Running orchestrations in parallel opens the door for performance boosts that would be too much of a pain to implement without the benefit of sub-orchestrations.

In this example, two sub-orchestrations ("stage1" and "stage2") are started in parallel, then we wait for both to complete, and use their outputs in a call to a third stage.

public static async Task ParallelSubOrchestrations(
    [OrchestrationTrigger] DurableOrchestrationContext ctx)
    string input = ctx.GetInput<string>();

    var stage1Task = ctx.CallSubOrchestratorAsync<string>("Stage1", input);
    var stage2Task = ctx.CallSubOrchestratorAsync<string>("Stage2", input);

    await Task.WhenAll(stage1Task, stage2Task);

    await ctx.CallSubOrchestratorAsync("Stage3", Tuple.Create(stage1Task.Result, stage2Task.Result));

4. Reuse across workflows

If you break complex workflows up into sub-orchestrations, you make find that the same sub-orchestration can be re-used by multiple different orchestrators. This eliminates duplication, or the need to make orchestrators that contain complex branching code. If there is some shared logic used by two different workflows, put it into a sub-orchestration that they can both make use of.

In this simple example, "workflow1" and "workflow2" share a common "SharedStage" orchestrator but also perform different tasks before or after.

public static async Task Workflow1(
    [OrchestrationTrigger] DurableOrchestrationContext ctx)
    string input = ctx.GetInput<string>();
    var output1 = await ctx.CallSubOrchestratorAsync<string>("StageA", input);
    var output2 = await ctx.CallSubOrchestratorAsync<string>("SharedStage", output1);
    await ctx.CallSubOrchestratorAsync("StageB", output2);

public static async Task Workflow2(
    [OrchestrationTrigger] DurableOrchestrationContext ctx)
    string input = ctx.GetInput<string>();
    var output1 = await ctx.CallSubOrchestratorAsync<string>("StageD", input);
    var output2 = await ctx.CallSubOrchestratorAsync<string>("SharedStage", output1);
    await ctx.CallSubOrchestratorAsync("StageE", output2);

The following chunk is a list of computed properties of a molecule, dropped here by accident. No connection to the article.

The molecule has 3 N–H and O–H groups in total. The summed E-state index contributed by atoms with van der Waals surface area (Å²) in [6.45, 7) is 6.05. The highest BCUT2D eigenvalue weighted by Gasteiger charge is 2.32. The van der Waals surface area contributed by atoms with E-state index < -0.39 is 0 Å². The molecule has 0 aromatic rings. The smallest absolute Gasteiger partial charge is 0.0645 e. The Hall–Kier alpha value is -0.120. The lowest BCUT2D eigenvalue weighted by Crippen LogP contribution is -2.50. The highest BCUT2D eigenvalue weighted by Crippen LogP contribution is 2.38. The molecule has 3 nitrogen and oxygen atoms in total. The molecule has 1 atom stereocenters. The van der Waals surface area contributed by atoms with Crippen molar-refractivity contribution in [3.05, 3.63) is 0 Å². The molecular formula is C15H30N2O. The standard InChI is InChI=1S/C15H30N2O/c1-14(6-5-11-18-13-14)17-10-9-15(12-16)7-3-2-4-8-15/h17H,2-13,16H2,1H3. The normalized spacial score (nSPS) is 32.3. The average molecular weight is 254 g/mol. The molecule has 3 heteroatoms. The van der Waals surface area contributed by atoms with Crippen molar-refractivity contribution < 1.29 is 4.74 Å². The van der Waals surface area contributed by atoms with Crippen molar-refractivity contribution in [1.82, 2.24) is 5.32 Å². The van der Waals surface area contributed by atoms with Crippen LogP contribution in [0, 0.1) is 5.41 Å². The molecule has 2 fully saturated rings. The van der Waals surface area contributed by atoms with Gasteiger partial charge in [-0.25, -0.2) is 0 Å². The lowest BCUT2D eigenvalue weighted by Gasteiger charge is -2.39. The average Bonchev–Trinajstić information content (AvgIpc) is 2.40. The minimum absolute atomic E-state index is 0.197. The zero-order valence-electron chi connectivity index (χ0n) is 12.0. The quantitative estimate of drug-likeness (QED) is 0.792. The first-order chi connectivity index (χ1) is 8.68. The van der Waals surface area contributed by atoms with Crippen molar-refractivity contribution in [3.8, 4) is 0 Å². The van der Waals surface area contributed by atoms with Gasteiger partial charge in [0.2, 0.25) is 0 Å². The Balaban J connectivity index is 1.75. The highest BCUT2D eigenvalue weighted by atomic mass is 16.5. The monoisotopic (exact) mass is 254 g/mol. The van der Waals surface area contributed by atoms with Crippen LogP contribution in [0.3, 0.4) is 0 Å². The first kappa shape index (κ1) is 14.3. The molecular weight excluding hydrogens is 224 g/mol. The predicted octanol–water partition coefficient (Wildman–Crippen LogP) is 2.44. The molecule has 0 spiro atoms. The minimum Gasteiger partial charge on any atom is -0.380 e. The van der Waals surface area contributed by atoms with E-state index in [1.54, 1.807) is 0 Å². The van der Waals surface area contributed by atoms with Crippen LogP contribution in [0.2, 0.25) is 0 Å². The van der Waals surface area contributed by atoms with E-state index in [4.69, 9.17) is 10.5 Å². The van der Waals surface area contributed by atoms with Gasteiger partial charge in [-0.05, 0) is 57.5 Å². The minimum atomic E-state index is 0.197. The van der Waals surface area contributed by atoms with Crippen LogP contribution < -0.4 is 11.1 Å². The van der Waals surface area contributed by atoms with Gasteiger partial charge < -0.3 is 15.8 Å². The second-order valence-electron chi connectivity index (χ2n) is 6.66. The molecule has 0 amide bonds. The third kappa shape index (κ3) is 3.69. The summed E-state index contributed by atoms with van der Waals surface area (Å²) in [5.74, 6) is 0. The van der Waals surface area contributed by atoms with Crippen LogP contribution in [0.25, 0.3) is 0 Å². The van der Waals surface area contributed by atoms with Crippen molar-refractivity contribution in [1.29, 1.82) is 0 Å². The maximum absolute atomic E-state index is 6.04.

5. Simplified event sourcing history

Behind the scenes, Durable Functions uses an "event sourcing" approach to storing the history of orchestrations. Every time an activity completes, the orchestrator wakes up and must "replay" through all the prior events that have happened in this orchestration to reconstruct the current state of the workflow and work out what to do next.

The longer and more complex an orchestrator is, the more event sourcing steps must be stored and replayed, making debugging a pain (if you are using breakpoints in your orchestrators), and possibly impacting performance.

However, if sub-orchestrations are used, the event sourcing history for the parent orchestration can replace the entire call to a sub-orchestration with its serialized JSON output, greatly reducing the number of overall events stored against the parent orchestration. This leads to the final benefit I want to mention.

6. Safer upgrades

One possible gotcha with Durable Functions is what happens when you upgrade your code while orchestrations are in progress. You need to be very careful if you do this as any breaking changes to your orchestrator (such as re-ordering functions, or changing the input or output format of activities) will result in things going wrong when your event sourcing history that was generated by a previous version of the orchestrator function is replayed against the new one.

Sub-orchestrations can't save you from this, but can actually provide some protection, if breaking changes can be isolated to a single sub-orchestration, which could allow a larger workflow to recover even if one of its sub-orchestration steps fails.


Durable Functions sub-orchestrations allow you to break large and complex workflows into more granular pieces, which open the door to retries, better error handling, reuse, and parallel execution. They also make for easier to read code, and could help make upgrades more reliable.

Want to learn more about how easy it is to get up and running with Durable Functions? Be sure to check out my Pluralsight course Azure Durable Functions Fundamentals.